Thursday, May 26, 2011

OECD: You're set for recovery alright, and higher rates

Rapidly accelerating inflation and economic growth will bring on two more rate rises in the year ahead according to the Organisation for Economic Co-operation and Development, enough to push up the cost of repaying a typical $100 per month.

The OECD’s annual forecasts released overnight in Paris pencil in a professional short-term rate of 5.6 per cent by March 2012, some 0.5 percentage points above where it is at the moment.

If fully passed on it would push up the price of a standard Commonwealth Bank variable mortgage to 8.31 per cent and the price of a standard National Australia Bank mortgage to 8.17 per cent.

Repayments on a $300,000 mortgage would climb from $2250 to $2349 per month.

The OECD says Australia’s economy is “set to rebound” after natural disasters with economic growth soaring from 2.9 per cent this year to 4.5 per cent in 2012...

Economic growth throughout the OECD should reach 3 per cent and economic growth in the United States 3.3 per cent.

Australian inflation should climbiwell above to Reserve Bank’s target band to 3.4 per cent this year before being brought back to 2.5 per cent next year by higher interest rates.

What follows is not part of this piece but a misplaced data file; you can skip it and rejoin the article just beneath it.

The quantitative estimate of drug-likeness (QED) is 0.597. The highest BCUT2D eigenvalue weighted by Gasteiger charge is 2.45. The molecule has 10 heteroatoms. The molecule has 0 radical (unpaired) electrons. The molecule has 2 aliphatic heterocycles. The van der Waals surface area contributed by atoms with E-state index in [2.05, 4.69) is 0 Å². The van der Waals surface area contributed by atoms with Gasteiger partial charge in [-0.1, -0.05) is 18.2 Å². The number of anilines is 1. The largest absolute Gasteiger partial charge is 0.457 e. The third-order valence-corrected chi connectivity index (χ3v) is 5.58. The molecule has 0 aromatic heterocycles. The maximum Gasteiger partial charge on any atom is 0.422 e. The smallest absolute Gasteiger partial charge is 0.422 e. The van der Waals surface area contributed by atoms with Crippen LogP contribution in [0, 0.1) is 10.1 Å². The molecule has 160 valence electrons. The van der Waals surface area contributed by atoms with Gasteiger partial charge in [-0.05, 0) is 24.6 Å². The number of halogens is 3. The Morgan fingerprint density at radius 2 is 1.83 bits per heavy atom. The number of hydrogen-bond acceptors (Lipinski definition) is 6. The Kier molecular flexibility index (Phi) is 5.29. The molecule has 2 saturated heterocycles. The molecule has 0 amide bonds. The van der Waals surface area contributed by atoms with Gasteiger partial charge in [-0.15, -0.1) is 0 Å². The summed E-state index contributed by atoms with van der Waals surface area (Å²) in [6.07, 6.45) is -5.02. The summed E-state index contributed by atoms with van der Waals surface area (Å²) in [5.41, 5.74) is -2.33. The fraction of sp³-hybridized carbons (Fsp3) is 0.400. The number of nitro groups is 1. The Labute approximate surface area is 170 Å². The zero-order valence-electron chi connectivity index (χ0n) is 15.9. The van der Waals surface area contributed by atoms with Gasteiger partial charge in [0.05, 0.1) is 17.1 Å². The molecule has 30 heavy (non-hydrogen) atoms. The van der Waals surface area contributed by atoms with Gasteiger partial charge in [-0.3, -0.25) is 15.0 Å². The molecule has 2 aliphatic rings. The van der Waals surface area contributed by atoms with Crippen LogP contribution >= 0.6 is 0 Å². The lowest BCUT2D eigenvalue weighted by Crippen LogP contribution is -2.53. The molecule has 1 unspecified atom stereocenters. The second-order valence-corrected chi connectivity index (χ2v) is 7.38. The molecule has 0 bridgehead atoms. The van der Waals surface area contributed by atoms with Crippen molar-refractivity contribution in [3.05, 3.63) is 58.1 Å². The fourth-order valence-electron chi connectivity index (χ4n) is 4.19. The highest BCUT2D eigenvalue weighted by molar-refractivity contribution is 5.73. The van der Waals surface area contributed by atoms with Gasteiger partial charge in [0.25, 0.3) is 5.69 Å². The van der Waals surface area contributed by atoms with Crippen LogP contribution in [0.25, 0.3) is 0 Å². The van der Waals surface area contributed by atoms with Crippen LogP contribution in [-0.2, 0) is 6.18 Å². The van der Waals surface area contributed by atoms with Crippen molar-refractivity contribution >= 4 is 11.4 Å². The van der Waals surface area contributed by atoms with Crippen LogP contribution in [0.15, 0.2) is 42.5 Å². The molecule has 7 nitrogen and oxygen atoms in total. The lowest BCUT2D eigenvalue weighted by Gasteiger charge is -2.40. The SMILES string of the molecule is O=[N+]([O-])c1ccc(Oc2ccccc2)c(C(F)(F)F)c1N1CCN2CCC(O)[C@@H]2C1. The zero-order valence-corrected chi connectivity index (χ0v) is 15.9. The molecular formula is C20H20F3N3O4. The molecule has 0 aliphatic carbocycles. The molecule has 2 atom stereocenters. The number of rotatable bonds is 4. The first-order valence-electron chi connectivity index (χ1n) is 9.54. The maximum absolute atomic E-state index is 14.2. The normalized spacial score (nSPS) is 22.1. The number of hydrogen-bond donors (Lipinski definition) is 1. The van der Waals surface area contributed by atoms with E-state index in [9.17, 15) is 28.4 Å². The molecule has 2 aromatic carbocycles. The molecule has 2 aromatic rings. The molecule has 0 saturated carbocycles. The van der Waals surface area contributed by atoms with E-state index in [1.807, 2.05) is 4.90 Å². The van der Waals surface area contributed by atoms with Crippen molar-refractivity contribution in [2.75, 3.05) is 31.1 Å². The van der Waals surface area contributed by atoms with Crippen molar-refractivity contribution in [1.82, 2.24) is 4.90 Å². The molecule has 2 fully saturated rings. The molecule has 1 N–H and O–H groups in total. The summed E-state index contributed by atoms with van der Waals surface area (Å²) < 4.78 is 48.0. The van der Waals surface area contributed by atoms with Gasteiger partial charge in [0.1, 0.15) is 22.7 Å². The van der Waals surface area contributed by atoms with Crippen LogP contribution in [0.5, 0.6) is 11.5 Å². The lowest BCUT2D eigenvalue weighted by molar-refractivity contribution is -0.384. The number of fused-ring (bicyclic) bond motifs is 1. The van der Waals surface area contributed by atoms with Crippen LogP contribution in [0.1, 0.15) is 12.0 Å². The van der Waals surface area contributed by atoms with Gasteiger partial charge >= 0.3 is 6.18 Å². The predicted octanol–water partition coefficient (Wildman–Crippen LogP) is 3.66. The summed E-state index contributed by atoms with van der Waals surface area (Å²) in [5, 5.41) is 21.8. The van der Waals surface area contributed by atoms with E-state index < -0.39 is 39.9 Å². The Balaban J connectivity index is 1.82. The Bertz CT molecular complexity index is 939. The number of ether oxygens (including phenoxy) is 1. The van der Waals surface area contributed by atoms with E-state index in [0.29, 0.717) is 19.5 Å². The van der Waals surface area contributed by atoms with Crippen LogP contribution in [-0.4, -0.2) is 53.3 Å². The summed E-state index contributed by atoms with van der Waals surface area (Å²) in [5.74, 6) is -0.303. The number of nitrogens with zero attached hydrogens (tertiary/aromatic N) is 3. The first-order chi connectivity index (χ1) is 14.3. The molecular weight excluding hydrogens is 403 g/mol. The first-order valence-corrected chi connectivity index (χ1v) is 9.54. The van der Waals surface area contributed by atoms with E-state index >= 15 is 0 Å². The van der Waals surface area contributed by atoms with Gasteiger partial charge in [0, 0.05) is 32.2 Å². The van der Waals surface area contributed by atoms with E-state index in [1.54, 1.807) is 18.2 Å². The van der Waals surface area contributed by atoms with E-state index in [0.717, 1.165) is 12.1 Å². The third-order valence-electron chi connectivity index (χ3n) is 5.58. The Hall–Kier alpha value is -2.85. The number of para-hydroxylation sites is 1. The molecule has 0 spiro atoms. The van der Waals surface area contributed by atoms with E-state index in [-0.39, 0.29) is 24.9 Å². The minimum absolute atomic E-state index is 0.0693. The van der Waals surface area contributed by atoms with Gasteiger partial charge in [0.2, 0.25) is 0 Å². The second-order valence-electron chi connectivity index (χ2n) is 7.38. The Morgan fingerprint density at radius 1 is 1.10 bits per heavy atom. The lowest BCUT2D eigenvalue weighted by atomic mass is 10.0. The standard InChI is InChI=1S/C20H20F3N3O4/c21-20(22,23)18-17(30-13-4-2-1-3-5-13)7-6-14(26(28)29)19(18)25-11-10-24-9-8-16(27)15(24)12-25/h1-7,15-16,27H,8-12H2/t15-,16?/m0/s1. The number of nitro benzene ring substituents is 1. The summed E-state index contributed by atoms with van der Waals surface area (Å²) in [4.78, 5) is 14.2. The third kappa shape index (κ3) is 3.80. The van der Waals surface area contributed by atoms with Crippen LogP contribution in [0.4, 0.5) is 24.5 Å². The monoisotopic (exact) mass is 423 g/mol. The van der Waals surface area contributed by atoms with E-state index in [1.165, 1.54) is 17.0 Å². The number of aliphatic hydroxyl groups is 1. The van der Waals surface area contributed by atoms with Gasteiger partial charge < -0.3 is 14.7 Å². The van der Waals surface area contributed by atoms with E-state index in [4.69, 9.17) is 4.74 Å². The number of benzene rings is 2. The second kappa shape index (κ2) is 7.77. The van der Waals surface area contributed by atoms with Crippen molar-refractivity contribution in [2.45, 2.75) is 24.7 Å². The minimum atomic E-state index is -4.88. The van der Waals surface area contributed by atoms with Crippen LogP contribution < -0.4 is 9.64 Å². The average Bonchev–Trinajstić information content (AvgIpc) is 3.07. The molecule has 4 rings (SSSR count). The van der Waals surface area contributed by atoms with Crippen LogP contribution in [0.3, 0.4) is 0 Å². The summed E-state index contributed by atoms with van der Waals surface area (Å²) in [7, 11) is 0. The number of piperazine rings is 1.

The organisation says while the Reserve Bank’s current interest rate stance “seems appropriate” there is a risk of inflationary pressure from the mining-driven acceleration in economic growth as the year develops.

Welcoming the spending restraint in the May budget it calls on the Australian government to go further and “take advantage of the favourable economic situation to pursue long-term structural reforms, including those that favour output involving less carbon emissions.”

The OECD’s words often reflect the thinking of the Australian Treasury which has an officer stationed at the organisation’s Paris headquarters.

Treasurer Wayne Swan labelled the forecasts “a strong endorsement” saying while the global outlook remained fragile the Australian forecasts provided reasons to “remain confident about the strength and future health of the Australian economy”.

The forecasts provide no clear guidance as to whether the Australian budget will return to surplus in the financial year 2012-13 as promised, predicting a small deficit in the calendar year 2012, the furthest year out it forecasts.

Published in today's SMH

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